WREXHAM manager Brian Carey suffered an indignity similar to that heaped on countless previous Racecourse bosses when he watched and heard his players being booed from the field on Saturday.
The big Irishman at least had the humility afterwards to admit that the barracking was no less than the Dragons deserved following a performance that in terms of ineptitude ranked higher on the scale than many of last season’s more woeful outings.
And he conceded that the paying public had not been given value for money by a display that if described as pedestrian would be an exaggeration on an afternoon when a workmanlike Hereford United side created only two chances, but converted them both to pocket all three points and maintain their unbeaten start to the League Two campaign.
Visiting boss Graham Turner, a one-man band, to say nothing of being chief cook and bottle washer at Edgar Street, was happy to admit as much when he emerged from a very happy away dressing room at the conclusion of the match.
“There wasn’t much to choose between the teams today, but we made a break to get the first goal and we grew in confidence after that,” he said.
“We defended well at times and we had to do so in numbers as Wrexham pressed for an equaliser so at the end we have got to be pleased with eight points from four games and we have yet to win at home.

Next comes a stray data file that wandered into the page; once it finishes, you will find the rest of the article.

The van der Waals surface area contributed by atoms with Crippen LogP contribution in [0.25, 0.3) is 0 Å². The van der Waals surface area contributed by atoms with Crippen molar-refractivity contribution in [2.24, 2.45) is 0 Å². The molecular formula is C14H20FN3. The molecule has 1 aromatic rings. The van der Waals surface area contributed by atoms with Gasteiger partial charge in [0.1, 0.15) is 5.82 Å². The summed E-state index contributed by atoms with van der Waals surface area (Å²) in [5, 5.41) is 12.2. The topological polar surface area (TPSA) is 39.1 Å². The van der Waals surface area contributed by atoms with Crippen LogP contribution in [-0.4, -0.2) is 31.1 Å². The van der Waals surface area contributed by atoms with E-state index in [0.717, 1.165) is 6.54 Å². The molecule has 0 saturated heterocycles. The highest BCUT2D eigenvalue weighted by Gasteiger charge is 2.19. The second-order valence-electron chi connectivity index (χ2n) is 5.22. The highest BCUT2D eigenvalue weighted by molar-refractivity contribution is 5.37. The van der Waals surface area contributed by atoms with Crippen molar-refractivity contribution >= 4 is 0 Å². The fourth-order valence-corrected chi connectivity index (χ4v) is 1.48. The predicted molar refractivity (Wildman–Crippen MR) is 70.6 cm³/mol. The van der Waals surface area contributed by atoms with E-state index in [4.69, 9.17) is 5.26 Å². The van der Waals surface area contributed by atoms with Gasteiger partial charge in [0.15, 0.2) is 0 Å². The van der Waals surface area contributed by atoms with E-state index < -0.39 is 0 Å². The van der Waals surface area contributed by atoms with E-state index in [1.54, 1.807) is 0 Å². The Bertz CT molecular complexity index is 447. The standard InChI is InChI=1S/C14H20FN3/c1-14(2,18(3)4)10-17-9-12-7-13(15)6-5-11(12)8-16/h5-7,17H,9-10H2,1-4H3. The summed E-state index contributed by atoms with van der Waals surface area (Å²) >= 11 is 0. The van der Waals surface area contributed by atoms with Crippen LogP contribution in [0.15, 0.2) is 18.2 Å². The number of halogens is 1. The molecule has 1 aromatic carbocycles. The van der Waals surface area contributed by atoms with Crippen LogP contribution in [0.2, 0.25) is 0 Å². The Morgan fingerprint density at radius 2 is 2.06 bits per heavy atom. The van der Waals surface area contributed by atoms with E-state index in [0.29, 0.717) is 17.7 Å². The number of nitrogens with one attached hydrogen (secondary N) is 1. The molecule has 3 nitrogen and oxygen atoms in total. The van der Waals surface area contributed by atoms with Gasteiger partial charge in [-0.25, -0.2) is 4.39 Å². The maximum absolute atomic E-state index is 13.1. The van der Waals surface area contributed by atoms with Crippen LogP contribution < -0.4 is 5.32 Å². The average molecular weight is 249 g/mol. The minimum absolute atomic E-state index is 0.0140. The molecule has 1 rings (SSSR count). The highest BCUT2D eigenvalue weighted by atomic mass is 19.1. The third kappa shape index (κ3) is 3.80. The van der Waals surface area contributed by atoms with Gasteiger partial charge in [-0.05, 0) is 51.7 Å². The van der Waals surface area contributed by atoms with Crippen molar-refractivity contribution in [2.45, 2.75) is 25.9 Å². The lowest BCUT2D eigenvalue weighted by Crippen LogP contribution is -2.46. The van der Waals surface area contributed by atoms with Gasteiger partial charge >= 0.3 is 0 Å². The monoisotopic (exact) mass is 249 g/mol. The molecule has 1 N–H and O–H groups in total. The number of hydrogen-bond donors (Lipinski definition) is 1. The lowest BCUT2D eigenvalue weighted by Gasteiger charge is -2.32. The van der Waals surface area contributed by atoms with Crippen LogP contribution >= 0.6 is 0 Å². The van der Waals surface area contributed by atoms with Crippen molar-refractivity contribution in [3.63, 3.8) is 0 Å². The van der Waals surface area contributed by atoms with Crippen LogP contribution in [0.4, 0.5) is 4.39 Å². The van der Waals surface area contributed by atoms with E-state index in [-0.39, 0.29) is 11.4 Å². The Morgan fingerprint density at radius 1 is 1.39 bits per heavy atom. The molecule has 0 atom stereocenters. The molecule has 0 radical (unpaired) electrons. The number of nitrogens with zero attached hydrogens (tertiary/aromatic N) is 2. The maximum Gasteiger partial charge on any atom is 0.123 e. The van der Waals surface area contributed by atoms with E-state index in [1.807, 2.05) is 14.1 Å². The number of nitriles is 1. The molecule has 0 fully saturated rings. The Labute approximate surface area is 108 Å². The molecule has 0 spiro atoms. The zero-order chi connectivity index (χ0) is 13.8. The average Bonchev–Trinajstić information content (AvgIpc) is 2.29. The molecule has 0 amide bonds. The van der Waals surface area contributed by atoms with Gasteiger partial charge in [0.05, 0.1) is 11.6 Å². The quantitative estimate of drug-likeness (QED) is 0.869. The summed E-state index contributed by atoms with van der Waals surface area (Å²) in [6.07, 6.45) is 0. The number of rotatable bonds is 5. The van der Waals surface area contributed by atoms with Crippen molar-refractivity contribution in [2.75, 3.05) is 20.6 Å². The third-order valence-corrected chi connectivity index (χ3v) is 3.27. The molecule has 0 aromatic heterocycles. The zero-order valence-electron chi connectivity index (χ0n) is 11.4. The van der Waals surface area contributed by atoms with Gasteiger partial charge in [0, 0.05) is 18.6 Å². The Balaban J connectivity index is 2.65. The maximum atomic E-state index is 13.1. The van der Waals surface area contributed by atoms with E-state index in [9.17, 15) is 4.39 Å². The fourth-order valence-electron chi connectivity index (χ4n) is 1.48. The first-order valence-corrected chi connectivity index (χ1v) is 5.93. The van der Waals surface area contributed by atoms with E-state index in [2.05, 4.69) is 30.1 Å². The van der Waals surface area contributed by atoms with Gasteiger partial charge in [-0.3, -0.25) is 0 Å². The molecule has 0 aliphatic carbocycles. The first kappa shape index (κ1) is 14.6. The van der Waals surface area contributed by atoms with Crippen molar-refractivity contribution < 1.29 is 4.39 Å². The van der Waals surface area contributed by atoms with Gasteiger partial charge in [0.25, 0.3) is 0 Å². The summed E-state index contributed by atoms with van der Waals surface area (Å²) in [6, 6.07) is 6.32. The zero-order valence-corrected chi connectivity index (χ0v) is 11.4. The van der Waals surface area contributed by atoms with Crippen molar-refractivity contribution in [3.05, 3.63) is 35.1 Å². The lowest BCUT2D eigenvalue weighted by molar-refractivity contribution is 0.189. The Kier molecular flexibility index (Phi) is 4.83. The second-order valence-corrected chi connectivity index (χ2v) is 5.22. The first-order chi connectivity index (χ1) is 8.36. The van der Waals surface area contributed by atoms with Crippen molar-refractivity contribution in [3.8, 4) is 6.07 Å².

“We’ve got one or two lively players who are quick and can cause any team problems as we showed against a strong Birmingham on Tuesday night.
“And for a change we have a fair bit of experience alongside the younger players and it’s working quite well for us at the moment.
“It’s early days, but I’d rather have eight points than three because it gives the lads a bit of belief and boosts confidence.”
Turner’s less than effusive praise for his own team’s efforts must be cold comfort for Carey in the days ahead.
And it came on the back of Daily Post columnist Barry Horne’s somewhat critical analysis of Wrexham following their midweek Carling Cup performance against Aston Villa, his views ruffling more than a few feathers at the club’s Colliers Park training facility.
The former Wales and Everton midfielder claimed there was little evidence of improvement on the previous campaign and that the club’s Football League survival owed more to the shortcomings of Boston and Torquay than their own efforts to avoid the drop.
It’s not a situation Carey would choose to revisit this season or any other, yet a blank weekend ahead due to international commitments will do nothing at all to improve Wrexham’s lowly league position before early front-runners Rotherham United visit the Racecourse on September 15.
And the growing perception is that the inexperienced boss has yet to make the most of the relatively large squad of players at his disposal, although the sight of Wales international Steve Evans lining up for his first league start of the season was a step in the right direction.
It wasn’t Carey’s fault that the big defender’s return lasted just 17 minutes before he suffered a recurrence of a close-season ankle ligaments injury, but as long as the club’s most prolific goal scorer Eifion Williams is confined to a substitute role it remains difficult to discern the manager’s thinking.